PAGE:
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OverClocked Remix: The One-Stop Shop for Video Game Music

Updated on March 18, 2013

I once had a friend explain to me her theory on “heart music”. Basically, it’s the music you love and moves your heart. Often it might be because you grew up around the music or you might have discovered it during a pivotal time in your life. Heart music is the tune your heart beats to. For some, this is classical music; for some unfortunate souls, it’s country. For me, it’s video game music.

I don’t mean just any video game music; I don’t simply buy the soundtracks of my favorite games. I love video game remixes. I love hearing the 8-bit sounds I grew up with be remade into something new and exciting.

I love OverClocked Remix.

Otherwise known as OCRemix; the site launched on December 11, 1999 under the creation of David Lloyd. Going under the name of djpretzel, he started posting his own remixes of video game tunes and the submissions of others. The main website has gone through plenty of changes, from its library structure to color scheme, from the formation of a judge’s panel to doing full albums.

Since 1999, there have been more than two thousand remixes, of all different genres. The main focus of OCRemix is not to simply change or tweak a song, but to reinterpret it. There are classical mixes, metal, acoustic, electronic, hip-hop, jazz, punk and more. Many remixers add lyrics to their songs and bring a new meaning to the main source.

I first discovered the site in November 2002, after reading a short segment of the site in Electronic Gaming Monthly. At the time, I had just beaten Final Fantasy VI and the mixes of “Terra” won me over. I didn’t own an mp3 player so I burned three cds, with eighteen songs each, and listened to them non-stop. That started a life of listening to game mixes over other songs, often to the annoyance of friends and family. With thousands of remixes on my iTunes, it’s my go to music for almost any moment. In a huge way, it’s the soundtrack to my college experience, as I spent five years writing papers to the great work of hundreds of remixers.

One of the many OCR albums.
One of the many OCR albums. | Source

The biggest selling point is that it’s all free. Every song, every album, is posted for non-profit listening. It costs just as much to download one song as it does the entire site. You can stream the songs or listen off their Youtube page, but for those, like me, who want the songs at the ready on their iPod, it’s a wonderful option to download.

The site has gained a large level of notoriety. When Capcom released Super Street Fighter II: Turbo HD Remix, they chose the artist of Overclocked Remix to handle the soundtrack. They’ve even received submissions from industry composers; such as David Wise, who created the soundtrack for the Super Nintendo Donkey Kong Country games. Not only that, but a few remixers have gone on to score video games; the artist known as Big Giant Circles worked on the music for Mass Effect II.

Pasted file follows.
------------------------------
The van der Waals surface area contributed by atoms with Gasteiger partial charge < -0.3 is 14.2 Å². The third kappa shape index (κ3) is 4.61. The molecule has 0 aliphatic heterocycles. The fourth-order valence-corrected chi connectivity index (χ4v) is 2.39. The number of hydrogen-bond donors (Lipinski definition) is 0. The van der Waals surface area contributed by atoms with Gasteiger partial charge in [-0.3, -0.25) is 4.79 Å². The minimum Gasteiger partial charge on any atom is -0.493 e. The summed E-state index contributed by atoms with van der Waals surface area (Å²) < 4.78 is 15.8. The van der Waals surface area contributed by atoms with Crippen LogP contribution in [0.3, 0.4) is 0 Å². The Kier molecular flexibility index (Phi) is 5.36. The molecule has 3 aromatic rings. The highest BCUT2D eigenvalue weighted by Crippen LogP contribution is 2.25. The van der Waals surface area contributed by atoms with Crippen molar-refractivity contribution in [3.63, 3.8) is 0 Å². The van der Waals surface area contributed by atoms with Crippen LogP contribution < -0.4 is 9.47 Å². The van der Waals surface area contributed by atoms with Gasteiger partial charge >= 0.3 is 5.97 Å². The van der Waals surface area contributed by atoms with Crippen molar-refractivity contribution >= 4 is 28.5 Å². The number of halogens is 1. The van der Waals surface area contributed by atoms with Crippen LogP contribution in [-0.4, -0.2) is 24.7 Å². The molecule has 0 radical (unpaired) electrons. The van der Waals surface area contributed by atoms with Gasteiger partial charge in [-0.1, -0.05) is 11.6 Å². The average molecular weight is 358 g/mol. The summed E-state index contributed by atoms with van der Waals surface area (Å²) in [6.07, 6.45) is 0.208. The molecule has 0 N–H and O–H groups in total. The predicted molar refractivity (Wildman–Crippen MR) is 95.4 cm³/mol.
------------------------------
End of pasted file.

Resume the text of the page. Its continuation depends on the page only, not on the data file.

There are great songs on the site, but over the past few years, OCRemix has released a plethora of albums. Remixing every song on the original album, these projects are a full music buffet. Projects like The Legend of Zelda: Link’s Awakening: Threshold of a Dream and Pokemon: The Missingno Tracks capture and change the feel of a game, sometimes turning a simple Gameboy game into a rock opera. These projects can be five song LPs or four disc behemoths, but the site has a strong quality policy and you can bet that if they’ve posted it, it’s great music.

For those who are fans of video game music, remixes or just good music, this is the site for you. The community is friendly, the site is one of the most active I’ve seen and it won’t cost you a dime. I don’t know if punk rock renditions of “Ken Stage” or electronic mindwarps of “Brinstar” will do for you what it does for me, but the odds are in your favor that you’ll find something your ears enjoy. Check it out; let me know what you enjoyed in the comments below, and happy listening!


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      dellea 4 years ago

      I really like video game theme remixes, and have come across lots of them on Youtube, wasn't even aware of this site till you mentioned it. I also like metal covers of TV and movie themes, and one awesome guy I stumbled across over a year ago was Sylvain Cloux...

    • CrazedNovelist profile image

      A.E. Williams 5 years ago from Hampton, GA

      Good job, Eric.

    • Eric Mikols profile image

      Eric Mikols 5 years ago from New England

      There are tons of Megaman mixes on the site! I'm glad I could point you in the right direction!

    • thranax profile image

      Andrew 5 years ago from Rep Boston MA

      I never heard of the site. This brings back all the old memories of playing megaman on PS1. Some of the best tunes came out for videogames and I can hear it now! Thanks for sharing.